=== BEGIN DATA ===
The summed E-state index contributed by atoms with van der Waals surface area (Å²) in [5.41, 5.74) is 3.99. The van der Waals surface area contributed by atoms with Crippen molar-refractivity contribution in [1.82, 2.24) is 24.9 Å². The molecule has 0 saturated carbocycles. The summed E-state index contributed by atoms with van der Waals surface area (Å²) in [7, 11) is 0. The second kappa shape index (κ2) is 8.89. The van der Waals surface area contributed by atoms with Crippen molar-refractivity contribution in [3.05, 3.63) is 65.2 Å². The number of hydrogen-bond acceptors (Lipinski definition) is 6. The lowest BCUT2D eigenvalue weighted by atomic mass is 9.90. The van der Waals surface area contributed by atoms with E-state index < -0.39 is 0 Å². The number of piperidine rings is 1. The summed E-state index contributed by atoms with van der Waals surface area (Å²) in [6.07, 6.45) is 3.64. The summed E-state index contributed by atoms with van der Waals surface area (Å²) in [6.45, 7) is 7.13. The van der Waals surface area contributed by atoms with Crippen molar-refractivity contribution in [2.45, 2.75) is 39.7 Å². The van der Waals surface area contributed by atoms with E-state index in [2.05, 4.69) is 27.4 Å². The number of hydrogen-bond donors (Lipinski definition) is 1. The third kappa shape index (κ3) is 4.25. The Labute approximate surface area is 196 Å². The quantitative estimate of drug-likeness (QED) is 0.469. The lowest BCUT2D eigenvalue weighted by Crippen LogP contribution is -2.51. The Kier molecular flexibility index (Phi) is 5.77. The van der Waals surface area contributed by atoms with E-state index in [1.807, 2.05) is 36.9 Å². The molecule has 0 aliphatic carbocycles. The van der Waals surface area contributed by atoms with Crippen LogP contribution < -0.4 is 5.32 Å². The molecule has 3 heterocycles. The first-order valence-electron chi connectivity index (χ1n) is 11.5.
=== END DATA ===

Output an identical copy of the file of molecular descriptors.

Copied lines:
The summed E-state index contributed by atoms with van der Waals surface area (Å²) in [5.41, 5.74) is 3.99. The van der Waals surface area contributed by atoms with Crippen molar-refractivity contribution in [1.82, 2.24) is 24.9 Å². The molecule has 0 saturated carbocycles. The summed E-state index contributed by atoms with van der Waals surface area (Å²) in [7, 11) is 0. The second kappa shape index (κ2) is 8.89. The van der Waals surface area contributed by atoms with Crippen molar-refractivity contribution in [3.05, 3.63) is 65.2 Å². The number of hydrogen-bond acceptors (Lipinski definition) is 6. The lowest BCUT2D eigenvalue weighted by atomic mass is 9.90. The van der Waals surface area contributed by atoms with E-state index < -0.39 is 0 Å². The number of piperidine rings is 1. The summed E-state index contributed by atoms with van der Waals surface area (Å²) in [6.07, 6.45) is 3.64. The summed E-state index contributed by atoms with van der Waals surface area (Å²) in [6.45, 7) is 7.13. The van der Waals surface area contributed by atoms with Crippen molar-refractivity contribution in [2.45, 2.75) is 39.7 Å². The van der Waals surface area contributed by atoms with E-state index in [2.05, 4.69) is 27.4 Å². The number of hydrogen-bond donors (Lipinski definition) is 1. The third kappa shape index (κ3) is 4.25. The Labute approximate surface area is 196 Å². The quantitative estimate of drug-likeness (QED) is 0.469. The lowest BCUT2D eigenvalue weighted by Crippen LogP contribution is -2.51. The Kier molecular flexibility index (Phi) is 5.77. The van der Waals surface area contributed by atoms with E-state index in [1.807, 2.05) is 36.9 Å². The molecule has 0 aliphatic carbocycles. The van der Waals surface area contributed by atoms with Crippen LogP contribution < -0.4 is 5.32 Å². The molecule has 3 heterocycles. The first-order valence-electron chi connectivity index (χ1n) is 11.5.